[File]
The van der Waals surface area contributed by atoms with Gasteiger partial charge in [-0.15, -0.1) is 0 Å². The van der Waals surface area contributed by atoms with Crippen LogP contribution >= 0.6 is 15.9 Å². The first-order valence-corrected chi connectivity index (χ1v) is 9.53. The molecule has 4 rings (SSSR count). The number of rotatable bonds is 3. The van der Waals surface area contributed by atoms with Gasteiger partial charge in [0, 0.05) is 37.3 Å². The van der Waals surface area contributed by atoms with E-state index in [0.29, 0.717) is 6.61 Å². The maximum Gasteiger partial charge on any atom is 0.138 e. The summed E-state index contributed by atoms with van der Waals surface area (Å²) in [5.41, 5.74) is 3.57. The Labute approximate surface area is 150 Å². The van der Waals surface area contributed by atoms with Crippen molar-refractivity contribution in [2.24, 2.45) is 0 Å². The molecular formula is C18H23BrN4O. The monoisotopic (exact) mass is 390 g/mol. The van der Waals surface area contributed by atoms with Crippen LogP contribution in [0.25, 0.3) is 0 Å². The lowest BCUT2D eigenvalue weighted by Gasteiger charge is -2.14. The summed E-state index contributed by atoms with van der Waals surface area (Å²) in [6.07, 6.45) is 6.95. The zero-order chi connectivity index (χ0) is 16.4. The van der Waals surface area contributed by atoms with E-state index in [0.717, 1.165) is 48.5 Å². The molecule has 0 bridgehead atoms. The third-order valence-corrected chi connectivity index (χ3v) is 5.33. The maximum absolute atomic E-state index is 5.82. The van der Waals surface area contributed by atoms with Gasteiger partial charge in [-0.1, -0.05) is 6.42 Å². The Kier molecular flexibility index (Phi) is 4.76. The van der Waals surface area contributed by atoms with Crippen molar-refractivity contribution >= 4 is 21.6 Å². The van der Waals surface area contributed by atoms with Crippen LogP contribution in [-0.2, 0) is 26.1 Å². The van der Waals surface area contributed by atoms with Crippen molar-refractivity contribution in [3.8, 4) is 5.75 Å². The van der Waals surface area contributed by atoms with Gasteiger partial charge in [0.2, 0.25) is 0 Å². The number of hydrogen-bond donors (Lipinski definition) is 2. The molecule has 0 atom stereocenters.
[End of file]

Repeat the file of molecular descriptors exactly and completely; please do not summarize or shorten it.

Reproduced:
The van der Waals surface area contributed by atoms with Gasteiger partial charge in [-0.15, -0.1) is 0 Å². The van der Waals surface area contributed by atoms with Crippen LogP contribution >= 0.6 is 15.9 Å². The first-order valence-corrected chi connectivity index (χ1v) is 9.53. The molecule has 4 rings (SSSR count). The number of rotatable bonds is 3. The van der Waals surface area contributed by atoms with Gasteiger partial charge in [0, 0.05) is 37.3 Å². The van der Waals surface area contributed by atoms with E-state index in [0.29, 0.717) is 6.61 Å². The maximum Gasteiger partial charge on any atom is 0.138 e. The summed E-state index contributed by atoms with van der Waals surface area (Å²) in [5.41, 5.74) is 3.57. The Labute approximate surface area is 150 Å². The van der Waals surface area contributed by atoms with Crippen molar-refractivity contribution in [2.24, 2.45) is 0 Å². The molecular formula is C18H23BrN4O. The monoisotopic (exact) mass is 390 g/mol. The van der Waals surface area contributed by atoms with Crippen LogP contribution in [0.25, 0.3) is 0 Å². The lowest BCUT2D eigenvalue weighted by Gasteiger charge is -2.14. The summed E-state index contributed by atoms with van der Waals surface area (Å²) in [6.07, 6.45) is 6.95. The zero-order chi connectivity index (χ0) is 16.4. The van der Waals surface area contributed by atoms with E-state index in [0.717, 1.165) is 48.5 Å². The molecule has 0 bridgehead atoms. The third-order valence-corrected chi connectivity index (χ3v) is 5.33. The maximum absolute atomic E-state index is 5.82. The van der Waals surface area contributed by atoms with Gasteiger partial charge in [-0.1, -0.05) is 6.42 Å². The Kier molecular flexibility index (Phi) is 4.76. The van der Waals surface area contributed by atoms with Crippen molar-refractivity contribution >= 4 is 21.6 Å². The van der Waals surface area contributed by atoms with Crippen LogP contribution in [-0.2, 0) is 26.1 Å². The van der Waals surface area contributed by atoms with Crippen molar-refractivity contribution in [3.8, 4) is 5.75 Å². The van der Waals surface area contributed by atoms with Gasteiger partial charge in [0.2, 0.25) is 0 Å². The number of hydrogen-bond donors (Lipinski definition) is 2. The molecule has 0 atom stereocenters.